November 14, 2011 — Everist Genomics announced plans to commercialize its CardioDefender diagnostic system. It is the first U.S. Food and Drug Administration (FDA)-approved and CE mark-registered smartphone echocardiogram (ECG) system to provide hospital-quality heart rhythm monitoring outside of the hospital setting. The system incorporates several capabilities enabling physicians to diagnose and treat potentially life-threatening arrhythmias that might otherwise be missed.
CardioDefender is the first system to deliver mobile, real-time, beat-by-beat, and quantitative heart monitoring and automated reporting by combining patented analytical smartphone software with a Bluetooth device and electrodes. The electrodes—which are attached to the patient's skin—transmit heart rhythm data to the Bluetooth device, which then transmits it to the smartphone. The software analyzes the data, which data is sent to a cardiac monitoring center; the center keeps an encrypted record of the data that can be reviewed by physicians.
Physicians are also able to receive arrhythmia alerts via their smartphone, tablet, laptop or desktop computer. In the event of a significant arrhythmia, the system will automatically transmit an alert to the patient's physician while the event is occurring.
The Joint Committee of the American Heart Association/American College of Cardiology (AHA/ACC) recommends everyone over 40 years of age should be examined for potential heart arrhythmias. In the United States alone, more than 4 million people a year suffer from recurrent arrhythmias warranting a physician's care. About 780,000 people are admitted to the hospital for arrhythmias annually.
Arrhythmias are a very common event—almost everyone occasionally experiences minor arrhythmias that don't require medical attention. In contrast to these benign cases, however, some arrhythmias result in sudden cardiac death (SCD). In fact, most cases of SCD are caused by a specific type of arrhythmia known as ventricular fibrillation.
Ventricular fibrillation accounts for 75-80 percent of all SCDs in the United States. This type of arrhythmia also is often the first expression of coronary artery disease (CAD). It is responsible for approximately 50 percent of deaths from CAD, often within the first hour after the onset of a heart attack or coronary syndrome.
Identifying patients at risk of ventricular fibrillation remains a significant challenge. Although research shows the risk of ventricular fibrillation is greater among people with a history of cardiac events, only a small percentage of total ventricular fibrillation events actually occur in these patients. Identification of other types of heart arrhythmias also represents a major challenge as many arrhythmias occur without any signs or symptoms.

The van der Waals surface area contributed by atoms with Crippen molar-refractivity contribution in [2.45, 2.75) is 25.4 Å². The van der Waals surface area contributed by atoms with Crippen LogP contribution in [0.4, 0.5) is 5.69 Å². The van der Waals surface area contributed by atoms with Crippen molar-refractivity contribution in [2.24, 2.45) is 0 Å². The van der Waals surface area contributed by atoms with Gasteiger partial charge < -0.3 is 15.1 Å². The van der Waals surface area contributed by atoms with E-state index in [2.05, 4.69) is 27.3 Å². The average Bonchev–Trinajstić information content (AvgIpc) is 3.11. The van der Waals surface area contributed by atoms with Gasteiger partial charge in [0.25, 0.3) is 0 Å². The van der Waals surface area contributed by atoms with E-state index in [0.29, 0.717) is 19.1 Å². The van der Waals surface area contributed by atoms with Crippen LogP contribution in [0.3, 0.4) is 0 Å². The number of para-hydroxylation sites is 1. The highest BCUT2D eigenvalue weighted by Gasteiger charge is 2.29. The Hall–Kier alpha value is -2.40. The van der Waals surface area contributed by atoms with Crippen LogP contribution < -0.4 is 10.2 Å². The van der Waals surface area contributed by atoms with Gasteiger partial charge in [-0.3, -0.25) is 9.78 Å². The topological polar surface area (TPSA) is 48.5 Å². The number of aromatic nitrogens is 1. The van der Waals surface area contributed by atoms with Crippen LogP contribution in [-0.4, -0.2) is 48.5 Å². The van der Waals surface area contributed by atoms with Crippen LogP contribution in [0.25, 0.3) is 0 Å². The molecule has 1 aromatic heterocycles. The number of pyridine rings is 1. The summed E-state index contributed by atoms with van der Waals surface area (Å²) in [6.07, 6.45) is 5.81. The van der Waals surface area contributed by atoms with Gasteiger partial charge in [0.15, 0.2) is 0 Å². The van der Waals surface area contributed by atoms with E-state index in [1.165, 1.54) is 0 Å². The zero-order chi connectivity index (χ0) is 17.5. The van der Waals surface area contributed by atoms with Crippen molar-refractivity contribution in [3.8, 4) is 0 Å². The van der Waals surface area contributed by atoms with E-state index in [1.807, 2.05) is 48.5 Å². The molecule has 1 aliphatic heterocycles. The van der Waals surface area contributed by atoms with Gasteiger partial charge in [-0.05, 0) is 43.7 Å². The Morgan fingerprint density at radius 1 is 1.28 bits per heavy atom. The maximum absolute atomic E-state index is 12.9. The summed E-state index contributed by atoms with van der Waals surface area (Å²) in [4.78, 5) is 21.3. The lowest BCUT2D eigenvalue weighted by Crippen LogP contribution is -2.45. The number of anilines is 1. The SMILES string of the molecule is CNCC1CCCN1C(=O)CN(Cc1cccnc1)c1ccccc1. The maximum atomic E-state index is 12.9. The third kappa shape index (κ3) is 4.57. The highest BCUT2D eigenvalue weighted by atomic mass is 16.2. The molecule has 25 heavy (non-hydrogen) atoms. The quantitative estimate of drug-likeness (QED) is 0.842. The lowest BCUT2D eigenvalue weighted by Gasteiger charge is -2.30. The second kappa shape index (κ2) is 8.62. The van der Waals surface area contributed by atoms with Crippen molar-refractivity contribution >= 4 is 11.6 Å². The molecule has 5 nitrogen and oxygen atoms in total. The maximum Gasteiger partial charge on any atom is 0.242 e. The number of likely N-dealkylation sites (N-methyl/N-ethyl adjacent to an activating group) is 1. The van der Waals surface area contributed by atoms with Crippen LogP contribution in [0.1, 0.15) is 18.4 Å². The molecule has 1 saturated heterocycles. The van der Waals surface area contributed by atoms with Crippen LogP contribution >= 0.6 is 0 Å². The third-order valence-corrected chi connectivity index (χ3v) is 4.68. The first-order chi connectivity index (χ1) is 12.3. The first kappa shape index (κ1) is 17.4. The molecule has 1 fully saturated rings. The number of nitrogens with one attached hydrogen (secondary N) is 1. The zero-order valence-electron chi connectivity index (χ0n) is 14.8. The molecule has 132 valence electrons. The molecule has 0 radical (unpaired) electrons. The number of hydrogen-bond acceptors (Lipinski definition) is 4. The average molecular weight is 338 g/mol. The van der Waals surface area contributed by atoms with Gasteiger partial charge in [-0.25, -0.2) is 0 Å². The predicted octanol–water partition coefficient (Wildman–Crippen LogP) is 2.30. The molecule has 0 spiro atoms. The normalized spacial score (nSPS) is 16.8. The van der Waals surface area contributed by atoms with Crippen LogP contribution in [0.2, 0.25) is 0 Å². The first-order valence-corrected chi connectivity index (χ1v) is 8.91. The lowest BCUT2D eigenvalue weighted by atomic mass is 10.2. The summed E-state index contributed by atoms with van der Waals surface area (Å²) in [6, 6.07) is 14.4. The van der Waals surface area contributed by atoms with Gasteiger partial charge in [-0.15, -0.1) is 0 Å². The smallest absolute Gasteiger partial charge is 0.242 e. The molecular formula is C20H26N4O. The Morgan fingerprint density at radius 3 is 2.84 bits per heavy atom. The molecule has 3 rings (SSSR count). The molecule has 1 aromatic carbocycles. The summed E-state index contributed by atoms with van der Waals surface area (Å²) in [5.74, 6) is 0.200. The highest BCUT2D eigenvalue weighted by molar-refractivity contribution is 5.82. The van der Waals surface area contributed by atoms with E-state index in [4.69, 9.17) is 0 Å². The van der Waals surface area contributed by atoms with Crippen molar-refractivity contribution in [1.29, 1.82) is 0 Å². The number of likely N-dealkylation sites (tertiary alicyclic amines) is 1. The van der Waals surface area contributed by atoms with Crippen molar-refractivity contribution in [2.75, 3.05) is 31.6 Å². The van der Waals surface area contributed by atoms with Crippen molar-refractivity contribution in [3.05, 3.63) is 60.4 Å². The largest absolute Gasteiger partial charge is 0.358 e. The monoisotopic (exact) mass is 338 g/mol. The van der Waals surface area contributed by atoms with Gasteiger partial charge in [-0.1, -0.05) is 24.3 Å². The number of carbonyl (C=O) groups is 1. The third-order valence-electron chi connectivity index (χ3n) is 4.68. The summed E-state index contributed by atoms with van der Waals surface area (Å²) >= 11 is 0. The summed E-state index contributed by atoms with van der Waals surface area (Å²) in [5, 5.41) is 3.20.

Conventional methods for monitoring and diagnosing arrhythmias have included hospital-based ECG systems, portable ECG recorders and Holter monitors, each of which present significant limitations. Hospital-based ECG monitoring, for example, typically limits the observation period to a few days, despite the fact people with intermittent arrhythmias rarely experience them at the hospital or doctor's office.
On the other hand, ECG recorders and Holters enable physicians to monitor patients' heart rhythm data remotely; such devices do not provide real-time, beat-by-beat, quantitative heart rhythm monitoring.
Moreover, portable ECG recorders and Holters are generally limited to less than 4 hours or 6 events of actual event recording time. Furthermore, these devices cannot simultaneously transmit heart rhythm data to monitoring centers while recording new data.
Following FDA approval and European CE Mark registration last year, CardioDefender has already been deployed at more than 150 medical facilities in the United States for post-approval commercial evaluation. Between January and October of this year, the number of patient days of heart rhythm monitoring performed with CardioDefender grew from fewer than 5,000 to more than 18,000 patient days per month.
This novel diagnostic system complements the AngioDefender diagnostic device for assessing endothelial function.
The company plans to make the CardioDefender system commercially available to international markets in January 2012.
For more information: www.everistgenomics.com